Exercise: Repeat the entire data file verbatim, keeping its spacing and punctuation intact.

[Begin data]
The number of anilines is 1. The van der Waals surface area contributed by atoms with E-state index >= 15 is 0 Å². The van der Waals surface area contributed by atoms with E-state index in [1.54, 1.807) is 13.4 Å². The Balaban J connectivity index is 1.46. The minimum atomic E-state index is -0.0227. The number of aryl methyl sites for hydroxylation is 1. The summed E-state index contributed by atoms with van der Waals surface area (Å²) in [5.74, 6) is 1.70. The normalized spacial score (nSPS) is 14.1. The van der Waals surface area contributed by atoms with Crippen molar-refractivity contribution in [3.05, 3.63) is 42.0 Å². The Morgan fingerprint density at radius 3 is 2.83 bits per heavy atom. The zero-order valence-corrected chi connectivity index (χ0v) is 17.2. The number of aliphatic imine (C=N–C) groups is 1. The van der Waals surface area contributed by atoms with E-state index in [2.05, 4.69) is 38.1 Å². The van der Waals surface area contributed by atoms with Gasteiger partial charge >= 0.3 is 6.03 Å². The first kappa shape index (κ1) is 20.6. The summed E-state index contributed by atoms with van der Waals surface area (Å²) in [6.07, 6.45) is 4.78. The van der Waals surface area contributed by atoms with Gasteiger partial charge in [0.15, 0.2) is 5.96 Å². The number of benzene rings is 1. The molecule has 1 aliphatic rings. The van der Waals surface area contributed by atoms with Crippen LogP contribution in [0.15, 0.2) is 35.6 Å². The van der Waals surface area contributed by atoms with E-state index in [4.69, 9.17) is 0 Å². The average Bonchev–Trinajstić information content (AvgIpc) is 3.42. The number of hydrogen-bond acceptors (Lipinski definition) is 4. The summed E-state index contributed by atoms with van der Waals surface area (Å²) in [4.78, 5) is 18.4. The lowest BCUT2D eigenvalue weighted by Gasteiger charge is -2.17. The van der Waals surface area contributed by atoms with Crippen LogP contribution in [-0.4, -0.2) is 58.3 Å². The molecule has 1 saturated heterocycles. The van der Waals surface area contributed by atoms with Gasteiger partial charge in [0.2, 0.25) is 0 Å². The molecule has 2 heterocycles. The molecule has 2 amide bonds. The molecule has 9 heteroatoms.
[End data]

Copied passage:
The number of anilines is 1. The van der Waals surface area contributed by atoms with E-state index >= 15 is 0 Å². The van der Waals surface area contributed by atoms with E-state index in [1.54, 1.807) is 13.4 Å². The Balaban J connectivity index is 1.46. The minimum atomic E-state index is -0.0227. The number of aryl methyl sites for hydroxylation is 1. The summed E-state index contributed by atoms with van der Waals surface area (Å²) in [5.74, 6) is 1.70. The normalized spacial score (nSPS) is 14.1. The van der Waals surface area contributed by atoms with Crippen molar-refractivity contribution in [3.05, 3.63) is 42.0 Å². The Morgan fingerprint density at radius 3 is 2.83 bits per heavy atom. The zero-order valence-corrected chi connectivity index (χ0v) is 17.2. The number of aliphatic imine (C=N–C) groups is 1. The van der Waals surface area contributed by atoms with E-state index in [2.05, 4.69) is 38.1 Å². The van der Waals surface area contributed by atoms with Gasteiger partial charge >= 0.3 is 6.03 Å². The first kappa shape index (κ1) is 20.6. The summed E-state index contributed by atoms with van der Waals surface area (Å²) in [6.07, 6.45) is 4.78. The van der Waals surface area contributed by atoms with Gasteiger partial charge in [0.15, 0.2) is 5.96 Å². The number of benzene rings is 1. The molecule has 1 aliphatic rings. The van der Waals surface area contributed by atoms with Crippen LogP contribution in [0.15, 0.2) is 35.6 Å². The van der Waals surface area contributed by atoms with E-state index in [4.69, 9.17) is 0 Å². The average Bonchev–Trinajstić information content (AvgIpc) is 3.42. The number of hydrogen-bond acceptors (Lipinski definition) is 4. The summed E-state index contributed by atoms with van der Waals surface area (Å²) in [4.78, 5) is 18.4. The lowest BCUT2D eigenvalue weighted by Gasteiger charge is -2.17. The van der Waals surface area contributed by atoms with Crippen LogP contribution in [-0.4, -0.2) is 58.3 Å². The molecule has 1 saturated heterocycles. The van der Waals surface area contributed by atoms with Gasteiger partial charge in [0.2, 0.25) is 0 Å². The molecule has 2 heterocycles. The molecule has 2 amide bonds. The molecule has 9 heteroatoms.